Step 3: Create an Outline (4–6 minutes). It’s also tempting to skip this step. Many students hate outlining as much as they hate brainstorming. We’re here to encourage you to embrace the outline. Love the outline! Live the outline! At the very least, write the outline!

The GRE essay rewards the conformity found in the three-act essay. You need an intro (Act I), three substantive body paragraphs (Act II), and a conclusion (Act III). The advantage of writing an outline is that the outline forces you to adhere to the formula. It also lets you double-check or rework your examples as necessary. Here’s a summary of the template we learned about in the previous chapter:

Act Purpose Description
I Set the stage Thesis statement: Three examples: 1. 2. 3.
II Tell the story Topic sentence for example 1: Explanation for example 1:
Topic sentence for example 2: Explanation for example 2:
Topic sentence for example 3: Explanation for example 3:
III Wrap it up Recap thesis: Expand your position:

Memorize this table now so that you’ll be able to quickly fill in the blanks on test day. And as you fill in the blanks, remember that conveying your ideas to yourself is what clearly matters at this stage. Your outline need not be articulate or even comprehensible to anyone other than you. Nobody will ever see it, so don’t worry about whether it’s even legible to others. All you need to do is make sure that your outline contains the essential raw material that will become your essay’s thesis statement, topic sentences, supporting evidence, and concluding statement.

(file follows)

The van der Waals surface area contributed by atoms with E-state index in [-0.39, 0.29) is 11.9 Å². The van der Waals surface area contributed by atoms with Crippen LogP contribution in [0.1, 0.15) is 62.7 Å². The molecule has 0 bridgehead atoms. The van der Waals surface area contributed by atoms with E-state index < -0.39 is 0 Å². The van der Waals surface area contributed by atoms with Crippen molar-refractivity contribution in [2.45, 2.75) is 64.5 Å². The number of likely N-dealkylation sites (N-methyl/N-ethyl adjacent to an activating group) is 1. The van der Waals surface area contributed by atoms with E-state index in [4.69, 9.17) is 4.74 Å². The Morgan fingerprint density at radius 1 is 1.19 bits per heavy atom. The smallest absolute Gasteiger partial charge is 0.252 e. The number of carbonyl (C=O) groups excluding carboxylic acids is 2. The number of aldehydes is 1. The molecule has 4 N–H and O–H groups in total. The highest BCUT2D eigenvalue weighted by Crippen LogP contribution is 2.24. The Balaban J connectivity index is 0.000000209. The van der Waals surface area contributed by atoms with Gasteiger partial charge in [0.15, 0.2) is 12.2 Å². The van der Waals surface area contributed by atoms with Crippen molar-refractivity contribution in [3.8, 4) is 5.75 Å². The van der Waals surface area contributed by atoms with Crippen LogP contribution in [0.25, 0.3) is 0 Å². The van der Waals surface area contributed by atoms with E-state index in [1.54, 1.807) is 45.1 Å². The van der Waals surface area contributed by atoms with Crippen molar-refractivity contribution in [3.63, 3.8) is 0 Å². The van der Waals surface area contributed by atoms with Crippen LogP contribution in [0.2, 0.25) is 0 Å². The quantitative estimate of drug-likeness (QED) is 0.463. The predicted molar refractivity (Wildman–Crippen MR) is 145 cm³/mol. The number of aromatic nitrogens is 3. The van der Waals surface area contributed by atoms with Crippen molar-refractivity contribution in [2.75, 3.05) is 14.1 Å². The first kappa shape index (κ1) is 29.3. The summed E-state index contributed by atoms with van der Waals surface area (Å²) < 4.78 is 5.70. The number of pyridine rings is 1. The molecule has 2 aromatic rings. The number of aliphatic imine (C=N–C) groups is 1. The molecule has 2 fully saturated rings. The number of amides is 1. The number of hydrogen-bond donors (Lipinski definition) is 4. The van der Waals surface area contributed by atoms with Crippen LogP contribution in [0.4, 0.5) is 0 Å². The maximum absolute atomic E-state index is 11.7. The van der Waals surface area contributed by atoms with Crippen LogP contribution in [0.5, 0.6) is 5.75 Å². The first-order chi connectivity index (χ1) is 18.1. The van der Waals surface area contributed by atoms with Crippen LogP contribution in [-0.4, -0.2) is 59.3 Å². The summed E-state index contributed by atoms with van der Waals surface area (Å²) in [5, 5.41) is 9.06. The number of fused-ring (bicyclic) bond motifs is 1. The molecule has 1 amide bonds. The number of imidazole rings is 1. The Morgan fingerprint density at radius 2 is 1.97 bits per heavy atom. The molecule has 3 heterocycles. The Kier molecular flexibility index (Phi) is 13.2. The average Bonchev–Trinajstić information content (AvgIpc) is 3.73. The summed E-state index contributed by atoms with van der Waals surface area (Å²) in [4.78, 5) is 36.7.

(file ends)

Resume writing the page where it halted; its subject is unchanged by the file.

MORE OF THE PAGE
Here’s a sample outline we’ve written based on the topic and examples we have already discussed:

Act Purpose Description
I Set the stage Thesis statement: Struggle is a required element for progress
Three examples:
1. Copernicus/solar system
2. abolition of slavery
3. hardship
II Tell the story Topic sentence for example 1: Copernicus challenged common belief about solar system
Explanation for example 1: Paid price politically and socially. Worth it because corrected an error
Topic sentence for example 2: Challenge of status quo led to abolition of slavery in U.S.
Explanation for example 2: Allowed freedom and contributions of entire population
Topic sentence for example 3: Personal hardships lead to growth.
Explanation for example 3: No hardships—spoiled, immature individuals. Perspective, character, insight come from struggles
III Wrap it up Recap thesis: Struggle beneficial in virtually every area
Expand your position: Shouldn’t avoid it, should seek it out

Notice how in the example above we write in a note-taking style. Feel free to write just enough to convey to yourself what you need to be able to follow during the actual writing of your essay. Once you have the outline down on paper, writing the essay becomes more a job of polishing language and ideas than creating them from scratch.